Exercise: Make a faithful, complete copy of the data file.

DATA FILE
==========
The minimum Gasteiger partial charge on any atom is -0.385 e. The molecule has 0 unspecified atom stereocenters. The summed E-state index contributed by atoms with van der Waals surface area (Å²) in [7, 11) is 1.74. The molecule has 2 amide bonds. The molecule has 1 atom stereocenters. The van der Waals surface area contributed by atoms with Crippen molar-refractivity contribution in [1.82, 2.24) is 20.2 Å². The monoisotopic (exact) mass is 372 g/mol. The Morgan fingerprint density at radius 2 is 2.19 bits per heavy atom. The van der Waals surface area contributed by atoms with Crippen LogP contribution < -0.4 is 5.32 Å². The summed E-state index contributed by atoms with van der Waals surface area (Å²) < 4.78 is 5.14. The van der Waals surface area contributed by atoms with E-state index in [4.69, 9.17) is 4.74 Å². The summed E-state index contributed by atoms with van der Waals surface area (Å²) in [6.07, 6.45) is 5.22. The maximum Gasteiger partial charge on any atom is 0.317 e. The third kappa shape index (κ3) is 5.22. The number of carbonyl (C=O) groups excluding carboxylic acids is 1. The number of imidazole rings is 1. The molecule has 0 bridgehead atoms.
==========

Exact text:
The minimum Gasteiger partial charge on any atom is -0.385 e. The molecule has 0 unspecified atom stereocenters. The summed E-state index contributed by atoms with van der Waals surface area (Å²) in [7, 11) is 1.74. The molecule has 2 amide bonds. The molecule has 1 atom stereocenters. The van der Waals surface area contributed by atoms with Crippen molar-refractivity contribution in [1.82, 2.24) is 20.2 Å². The monoisotopic (exact) mass is 372 g/mol. The Morgan fingerprint density at radius 2 is 2.19 bits per heavy atom. The van der Waals surface area contributed by atoms with Crippen LogP contribution < -0.4 is 5.32 Å². The summed E-state index contributed by atoms with van der Waals surface area (Å²) < 4.78 is 5.14. The van der Waals surface area contributed by atoms with E-state index in [4.69, 9.17) is 4.74 Å². The summed E-state index contributed by atoms with van der Waals surface area (Å²) in [6.07, 6.45) is 5.22. The maximum Gasteiger partial charge on any atom is 0.317 e. The third kappa shape index (κ3) is 5.22. The number of carbonyl (C=O) groups excluding carboxylic acids is 1. The number of imidazole rings is 1. The molecule has 0 bridgehead atoms.